The European agriculture sector, renowned for its political influence, has not taken long to consider protective measures to buttress itself from the competitive pressures flowing from the Comprehensive Economic and Trade Agreement between Canada and Europe (CETA). The first target of that protectionist reflex is unsurprising - Canadian wheat.
Wheat is a major agricultural product in the provinces of Alberta, Saskatchewan and Manitoba, where it benefits from ideal climate conditions and vast acreages of suitable land. Yet, although 30 million tonnes of Canadian wheat are produced each year, this is only about twenty percent of Europe's total production. A particular kind of wheat, durum wheat, is sourced by Italy from a number of countries, including Canada and the Ukraine. It is used to produce pasta. Canada has historically shipped about a million tonnes per year of durum wheat to Italy.
In October of last year, Canadian durum wheat shipments to Italy were halted in response to what was considered protectionist action taken by the Italian government. Italy had decided to apply country-of-origin labelling (COOL) requirements on pasta through a decree issued in the summer of 2017. This was triggered by the desire to protect Italian producers from a significant fall in the price of durum wheat. The primary cause for this fall was a large increase in imports from the Ukraine following the signing of an EU-Ukraine free trade agreement.
COOL requirements are permissible only when there is a clear link between the quality of product and its origin - such as champagne, which must come from the French region of Champagne. The COOL campaign for durum wheat was premised on claims about excessive glyphosate and mycotoxin levels in imports, which have been proven to be false. Accordingly, there is no justification for the COOL protection that had been afforded durum wheat.
Whilst the European Commission has an interest in ensuring that the arduous battle fought over CETA is not undermined by its member states, it is clear that there are strong political forces within the European Union encouraging greater protectionism. The use of COOL represents, in some cases, a compromise to assuage these factions. Thus, we have seen the EU making concessions on country-of-origin labelling in Lithuania, Portugal, Romania and Greece on dairy and related products. France is also running a COOL pilot regulation on meat and milk in processed foods.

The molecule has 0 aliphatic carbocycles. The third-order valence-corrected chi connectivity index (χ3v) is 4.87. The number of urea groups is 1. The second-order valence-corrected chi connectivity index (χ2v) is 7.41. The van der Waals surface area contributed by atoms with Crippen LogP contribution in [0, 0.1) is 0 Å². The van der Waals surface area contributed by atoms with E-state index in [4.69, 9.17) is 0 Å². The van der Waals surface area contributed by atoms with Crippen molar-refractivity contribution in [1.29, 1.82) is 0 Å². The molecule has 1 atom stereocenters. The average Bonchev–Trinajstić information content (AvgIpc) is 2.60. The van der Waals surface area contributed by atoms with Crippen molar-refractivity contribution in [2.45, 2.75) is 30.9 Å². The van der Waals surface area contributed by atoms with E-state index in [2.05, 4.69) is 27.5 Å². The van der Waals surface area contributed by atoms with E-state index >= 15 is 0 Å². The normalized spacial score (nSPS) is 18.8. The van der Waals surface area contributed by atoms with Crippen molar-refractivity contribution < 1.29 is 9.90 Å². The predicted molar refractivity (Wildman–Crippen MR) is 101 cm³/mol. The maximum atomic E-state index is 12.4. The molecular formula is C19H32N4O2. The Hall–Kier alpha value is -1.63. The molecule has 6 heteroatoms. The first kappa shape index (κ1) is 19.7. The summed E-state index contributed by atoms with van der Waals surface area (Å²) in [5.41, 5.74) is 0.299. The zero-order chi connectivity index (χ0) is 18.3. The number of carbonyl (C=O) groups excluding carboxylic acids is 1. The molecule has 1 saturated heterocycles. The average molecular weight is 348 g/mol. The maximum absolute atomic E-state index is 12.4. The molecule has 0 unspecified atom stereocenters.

With respect to durum wheat, the Italian (COOL) decree was challenged in the Regional Administrative Court in Lazio by the Italian Association of Confectionary and Pasta Industries (Aidepi). The local Court rejected a motion to suspend the decree. The Court then refused to refer the matter to the European Court of Justice (ECJ). The European Commission, as guardian of EU law, could have unilaterally challenged the decree, but chose not to do so. Given the results from the recent Italian election (showing an increasing anti-EU sentiment), the EU may be even less inclined to act. As a result, it would appear that the burden to challenge COOL in durum wheat rests with Canadians.
While the Canadian Government has raised the matter through official channels in Brussels, this is unlikely to be sufficient. The Canadian Government may need to 'go legal' and use various mechanisms under CETA and the rules of the World Trade Organization. Canada knows these mechanisms well following its successful challenge of COOL in relation to American beef. Of course, 'going legal' does have some consequences, but the political calculation favours a challenge. Canada must never forget the many men and women who fought valiantly for CETA. Those men and women sit not only in Ottawa, but also Brussels.
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